Jazz Chisholm Jr. heard the boos cascade from the crowd at Minute Maid Park as he rounded the bases in the first inning Friday. He always hears them when he makes a play in a road venue. He loves it. He feeds off of it.
“I love it,” Chisholm said, “because at the end of the day, I know they’re still fans of mine and they love me after the game, but they’ve gotta cheer for the team during the game. I don’t hate that at all. Cheer for your team. You can cheer for me after that. I don’t mind.”
Moments earlier, the Miami Marlins’ second baseman deposited a Luis Garcia four-seam fastball well above the strike zone on an 0-2 count into the Houston Astros’ bullpen in right-center field for a 407-foot leadoff home run.
He capped the celebration with his customary eurostep as he touched home plate.
It was only the beginning.
Fueled by multi-home run games from Chisholm Jr. and Jesus Aguilar, the Marlins received more than enough offense to beat the Astros 7-4 on Friday to open a three-game series and extend their win streak to four games.
And they also received what they hope will end up being good news about Pablo Lopez after he left the game with one out in the fifth inning after a Michael Brantley line drive hit him in the right wrist.
The Lopez update: The Marlins are calling the injury a contusion and said his X-rays came back negative.
It’s unclear if the injury will cause Lopez to miss playing time, which will be significant for the Marlins for the near and long-term future.
But in the present, the Marlins held on to continue their recent winning ways and climb closer to .500. Miami is now 26-30, while Houston falls to 36-22.
Chisholm and Aguilar paved the way on Friday.
They both hit solo home runs in the first inning and two-run shots in the fifth to push Miami to an early 6-1 lead.
“Just getting on the board early was good,” manager Don Mattingly said.
Friday was Chisholm’s second multi-home run game in the past four days after also hitting two home runs on Tuesday against the Washington Nationals. Chisholm is now tied with Jorge Soler with a team-high 12 home runs.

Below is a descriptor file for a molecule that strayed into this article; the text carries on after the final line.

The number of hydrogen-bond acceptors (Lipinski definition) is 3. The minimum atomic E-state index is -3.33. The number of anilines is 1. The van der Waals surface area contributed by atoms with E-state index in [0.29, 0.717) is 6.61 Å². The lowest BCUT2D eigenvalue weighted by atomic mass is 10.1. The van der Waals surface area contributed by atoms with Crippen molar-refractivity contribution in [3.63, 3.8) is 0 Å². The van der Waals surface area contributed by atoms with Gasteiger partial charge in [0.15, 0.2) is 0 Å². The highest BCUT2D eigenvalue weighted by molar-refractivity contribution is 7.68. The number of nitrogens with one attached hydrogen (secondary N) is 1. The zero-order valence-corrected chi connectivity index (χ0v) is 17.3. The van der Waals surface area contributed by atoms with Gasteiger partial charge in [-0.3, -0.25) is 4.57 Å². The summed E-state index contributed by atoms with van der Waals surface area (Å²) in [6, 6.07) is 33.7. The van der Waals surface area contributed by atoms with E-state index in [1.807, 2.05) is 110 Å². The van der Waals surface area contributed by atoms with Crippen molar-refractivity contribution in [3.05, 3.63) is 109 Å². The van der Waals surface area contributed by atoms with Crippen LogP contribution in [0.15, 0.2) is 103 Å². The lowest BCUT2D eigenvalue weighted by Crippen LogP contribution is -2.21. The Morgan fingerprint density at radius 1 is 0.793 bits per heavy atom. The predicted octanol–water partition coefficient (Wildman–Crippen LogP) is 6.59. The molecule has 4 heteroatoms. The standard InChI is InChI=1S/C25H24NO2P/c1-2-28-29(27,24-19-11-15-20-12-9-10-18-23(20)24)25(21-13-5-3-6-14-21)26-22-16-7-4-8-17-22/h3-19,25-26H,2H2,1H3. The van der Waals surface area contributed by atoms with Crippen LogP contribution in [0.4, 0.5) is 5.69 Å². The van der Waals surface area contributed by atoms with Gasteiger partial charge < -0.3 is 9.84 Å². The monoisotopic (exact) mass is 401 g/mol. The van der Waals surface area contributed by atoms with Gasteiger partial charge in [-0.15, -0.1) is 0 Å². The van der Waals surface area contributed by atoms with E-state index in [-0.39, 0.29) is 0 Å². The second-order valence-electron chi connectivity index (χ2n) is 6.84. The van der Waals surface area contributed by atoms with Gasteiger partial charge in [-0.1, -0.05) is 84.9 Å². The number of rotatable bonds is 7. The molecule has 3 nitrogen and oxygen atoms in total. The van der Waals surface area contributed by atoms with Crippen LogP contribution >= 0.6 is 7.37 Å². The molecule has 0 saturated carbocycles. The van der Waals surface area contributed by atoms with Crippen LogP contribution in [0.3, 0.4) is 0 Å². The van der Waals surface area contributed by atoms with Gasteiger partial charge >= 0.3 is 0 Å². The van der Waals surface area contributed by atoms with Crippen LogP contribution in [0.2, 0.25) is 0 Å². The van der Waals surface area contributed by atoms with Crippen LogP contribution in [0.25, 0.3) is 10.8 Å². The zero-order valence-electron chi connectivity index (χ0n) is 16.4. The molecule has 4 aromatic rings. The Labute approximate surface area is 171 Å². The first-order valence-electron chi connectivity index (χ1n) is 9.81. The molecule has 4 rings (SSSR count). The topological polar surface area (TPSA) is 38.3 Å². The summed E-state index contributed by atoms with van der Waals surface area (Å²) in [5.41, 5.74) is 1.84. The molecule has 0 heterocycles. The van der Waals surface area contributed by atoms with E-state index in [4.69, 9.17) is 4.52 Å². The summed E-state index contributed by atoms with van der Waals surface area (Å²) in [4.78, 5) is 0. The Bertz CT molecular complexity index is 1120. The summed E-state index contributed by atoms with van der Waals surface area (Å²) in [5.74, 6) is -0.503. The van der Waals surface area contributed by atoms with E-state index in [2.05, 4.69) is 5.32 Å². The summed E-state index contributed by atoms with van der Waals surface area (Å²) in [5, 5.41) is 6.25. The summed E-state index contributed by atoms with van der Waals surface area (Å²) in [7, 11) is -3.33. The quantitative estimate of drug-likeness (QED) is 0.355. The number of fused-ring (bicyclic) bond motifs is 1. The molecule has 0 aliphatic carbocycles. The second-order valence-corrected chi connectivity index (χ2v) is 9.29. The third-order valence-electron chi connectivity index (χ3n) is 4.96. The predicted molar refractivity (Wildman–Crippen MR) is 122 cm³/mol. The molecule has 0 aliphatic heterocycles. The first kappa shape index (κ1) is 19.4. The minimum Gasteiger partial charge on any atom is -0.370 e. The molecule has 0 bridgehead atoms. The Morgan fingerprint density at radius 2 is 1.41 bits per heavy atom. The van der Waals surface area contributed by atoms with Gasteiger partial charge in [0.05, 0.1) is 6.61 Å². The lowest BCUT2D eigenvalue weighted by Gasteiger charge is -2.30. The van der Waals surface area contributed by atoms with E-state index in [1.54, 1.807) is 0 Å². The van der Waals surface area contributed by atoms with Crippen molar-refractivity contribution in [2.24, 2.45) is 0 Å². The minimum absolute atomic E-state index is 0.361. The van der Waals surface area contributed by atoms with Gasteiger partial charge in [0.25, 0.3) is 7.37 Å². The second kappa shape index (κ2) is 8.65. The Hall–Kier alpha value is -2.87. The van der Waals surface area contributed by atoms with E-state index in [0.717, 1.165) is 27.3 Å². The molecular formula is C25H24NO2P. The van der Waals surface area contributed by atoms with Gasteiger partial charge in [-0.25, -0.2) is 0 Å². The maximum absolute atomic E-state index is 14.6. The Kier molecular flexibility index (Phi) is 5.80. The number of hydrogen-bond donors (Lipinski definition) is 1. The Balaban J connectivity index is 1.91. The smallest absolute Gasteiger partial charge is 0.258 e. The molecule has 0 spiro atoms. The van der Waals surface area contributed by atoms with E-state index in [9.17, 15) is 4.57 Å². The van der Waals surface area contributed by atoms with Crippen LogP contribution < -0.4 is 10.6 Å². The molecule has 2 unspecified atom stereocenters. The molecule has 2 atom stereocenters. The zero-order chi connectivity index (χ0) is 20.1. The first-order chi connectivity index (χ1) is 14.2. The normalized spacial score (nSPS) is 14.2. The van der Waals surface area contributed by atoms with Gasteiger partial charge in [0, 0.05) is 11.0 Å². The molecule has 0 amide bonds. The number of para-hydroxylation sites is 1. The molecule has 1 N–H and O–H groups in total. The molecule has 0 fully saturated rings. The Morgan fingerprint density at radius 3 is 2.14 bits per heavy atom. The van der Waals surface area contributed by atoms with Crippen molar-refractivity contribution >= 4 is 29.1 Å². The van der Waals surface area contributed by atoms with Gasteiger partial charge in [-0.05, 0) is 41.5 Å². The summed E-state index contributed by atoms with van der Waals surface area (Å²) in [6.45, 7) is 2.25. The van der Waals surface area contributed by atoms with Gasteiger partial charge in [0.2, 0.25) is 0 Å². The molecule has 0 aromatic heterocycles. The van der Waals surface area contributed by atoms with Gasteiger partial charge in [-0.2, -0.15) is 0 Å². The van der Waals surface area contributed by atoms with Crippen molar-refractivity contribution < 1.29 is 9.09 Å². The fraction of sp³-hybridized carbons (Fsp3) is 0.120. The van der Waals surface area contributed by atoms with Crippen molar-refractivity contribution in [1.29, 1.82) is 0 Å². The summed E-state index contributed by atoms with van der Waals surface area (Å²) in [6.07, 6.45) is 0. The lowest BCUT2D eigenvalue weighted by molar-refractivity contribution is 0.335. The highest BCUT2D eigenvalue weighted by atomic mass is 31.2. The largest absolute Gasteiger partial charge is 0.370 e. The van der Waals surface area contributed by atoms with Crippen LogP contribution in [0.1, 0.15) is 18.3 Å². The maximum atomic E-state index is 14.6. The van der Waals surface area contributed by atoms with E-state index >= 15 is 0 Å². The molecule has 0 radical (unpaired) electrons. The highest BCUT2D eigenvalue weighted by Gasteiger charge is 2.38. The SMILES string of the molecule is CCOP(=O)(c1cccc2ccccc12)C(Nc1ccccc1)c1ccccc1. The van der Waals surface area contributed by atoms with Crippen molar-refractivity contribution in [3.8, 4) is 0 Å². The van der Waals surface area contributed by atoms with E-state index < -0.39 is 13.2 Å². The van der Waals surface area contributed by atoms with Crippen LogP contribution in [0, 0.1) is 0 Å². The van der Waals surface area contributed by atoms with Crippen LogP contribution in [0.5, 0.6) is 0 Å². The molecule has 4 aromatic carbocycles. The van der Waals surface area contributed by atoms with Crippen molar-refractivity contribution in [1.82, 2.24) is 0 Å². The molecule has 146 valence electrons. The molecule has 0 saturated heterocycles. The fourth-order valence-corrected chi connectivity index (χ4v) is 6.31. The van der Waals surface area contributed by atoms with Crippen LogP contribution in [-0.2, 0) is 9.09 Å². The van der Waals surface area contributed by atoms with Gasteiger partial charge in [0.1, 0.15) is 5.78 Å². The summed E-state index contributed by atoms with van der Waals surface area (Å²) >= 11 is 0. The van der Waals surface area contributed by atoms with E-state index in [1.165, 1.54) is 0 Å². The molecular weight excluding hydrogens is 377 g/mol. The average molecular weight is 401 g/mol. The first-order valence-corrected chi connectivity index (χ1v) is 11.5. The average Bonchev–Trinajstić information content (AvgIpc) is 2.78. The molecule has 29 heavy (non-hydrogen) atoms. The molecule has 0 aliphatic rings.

“I wouldn’t mind getting another one tomorrow and having three,” Chisholm said.
It was the first multi-home run game of the season for Aguilar, who now has eight home runs on the season. His first-inning blast was the 100th home run of his MLB career.
Miguel Rojas added a sacrifice fly that scored Jon Berti in the sixth.
And five relievers — Richard Bleier, Dylan Floro, Steven Okert, Cole Sulser and Tanner Scott — picked up the final 4 2/3 innings, limiting the Astros to just three runs on five hits and three walks after Lopez left the game. The first of those runs scored was an inherited runner and charged to Lopez’s pitching line.
Scott earned his fourth save of the season and the third in his past five appearances. He picked up the win in the other two appearances in that span — both Marlins walk-off victories.
Marlins pitchers held the Astros to 2-for-16 with runners in scoring position on Friday.
De La Cruz faces former team for first time
As the Marlins made their way out to the field at Minute Maid Park for batting practice Friday, Aguilar grabbed one of his teammates and did his best to make sure the arriving crowd knew of his attendance.